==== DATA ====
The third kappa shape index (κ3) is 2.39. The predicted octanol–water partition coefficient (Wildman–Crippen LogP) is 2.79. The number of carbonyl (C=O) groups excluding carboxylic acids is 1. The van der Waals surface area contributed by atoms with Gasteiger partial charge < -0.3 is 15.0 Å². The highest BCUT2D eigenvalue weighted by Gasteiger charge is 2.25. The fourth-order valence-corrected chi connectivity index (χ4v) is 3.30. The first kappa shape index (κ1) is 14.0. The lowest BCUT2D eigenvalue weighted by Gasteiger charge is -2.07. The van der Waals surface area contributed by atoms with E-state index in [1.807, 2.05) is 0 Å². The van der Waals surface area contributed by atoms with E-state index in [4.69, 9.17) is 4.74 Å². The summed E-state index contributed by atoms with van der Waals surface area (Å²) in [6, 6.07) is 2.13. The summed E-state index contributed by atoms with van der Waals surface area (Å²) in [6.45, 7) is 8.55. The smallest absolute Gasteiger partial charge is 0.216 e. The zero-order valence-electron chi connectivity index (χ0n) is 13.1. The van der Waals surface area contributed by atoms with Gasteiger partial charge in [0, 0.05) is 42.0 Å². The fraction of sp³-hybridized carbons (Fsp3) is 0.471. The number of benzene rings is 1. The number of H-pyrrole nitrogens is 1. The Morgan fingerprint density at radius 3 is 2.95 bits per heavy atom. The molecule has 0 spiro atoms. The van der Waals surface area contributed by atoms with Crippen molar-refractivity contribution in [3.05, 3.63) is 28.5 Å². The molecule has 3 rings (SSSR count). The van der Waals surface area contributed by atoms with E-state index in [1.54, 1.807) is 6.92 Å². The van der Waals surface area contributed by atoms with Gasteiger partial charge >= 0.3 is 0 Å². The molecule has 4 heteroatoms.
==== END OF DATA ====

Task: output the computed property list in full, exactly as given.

The third kappa shape index (κ3) is 2.39. The predicted octanol–water partition coefficient (Wildman–Crippen LogP) is 2.79. The number of carbonyl (C=O) groups excluding carboxylic acids is 1. The van der Waals surface area contributed by atoms with Gasteiger partial charge < -0.3 is 15.0 Å². The highest BCUT2D eigenvalue weighted by Gasteiger charge is 2.25. The fourth-order valence-corrected chi connectivity index (χ4v) is 3.30. The first kappa shape index (κ1) is 14.0. The lowest BCUT2D eigenvalue weighted by Gasteiger charge is -2.07. The van der Waals surface area contributed by atoms with E-state index in [1.807, 2.05) is 0 Å². The van der Waals surface area contributed by atoms with E-state index in [4.69, 9.17) is 4.74 Å². The summed E-state index contributed by atoms with van der Waals surface area (Å²) in [6, 6.07) is 2.13. The summed E-state index contributed by atoms with van der Waals surface area (Å²) in [6.45, 7) is 8.55. The smallest absolute Gasteiger partial charge is 0.216 e. The zero-order valence-electron chi connectivity index (χ0n) is 13.1. The van der Waals surface area contributed by atoms with Gasteiger partial charge in [0, 0.05) is 42.0 Å². The fraction of sp³-hybridized carbons (Fsp3) is 0.471. The number of benzene rings is 1. The number of H-pyrrole nitrogens is 1. The Morgan fingerprint density at radius 3 is 2.95 bits per heavy atom. The molecule has 0 spiro atoms. The van der Waals surface area contributed by atoms with Crippen molar-refractivity contribution in [3.05, 3.63) is 28.5 Å². The molecule has 3 rings (SSSR count). The van der Waals surface area contributed by atoms with E-state index in [1.54, 1.807) is 6.92 Å². The van der Waals surface area contributed by atoms with Gasteiger partial charge >= 0.3 is 0 Å². The molecule has 4 heteroatoms.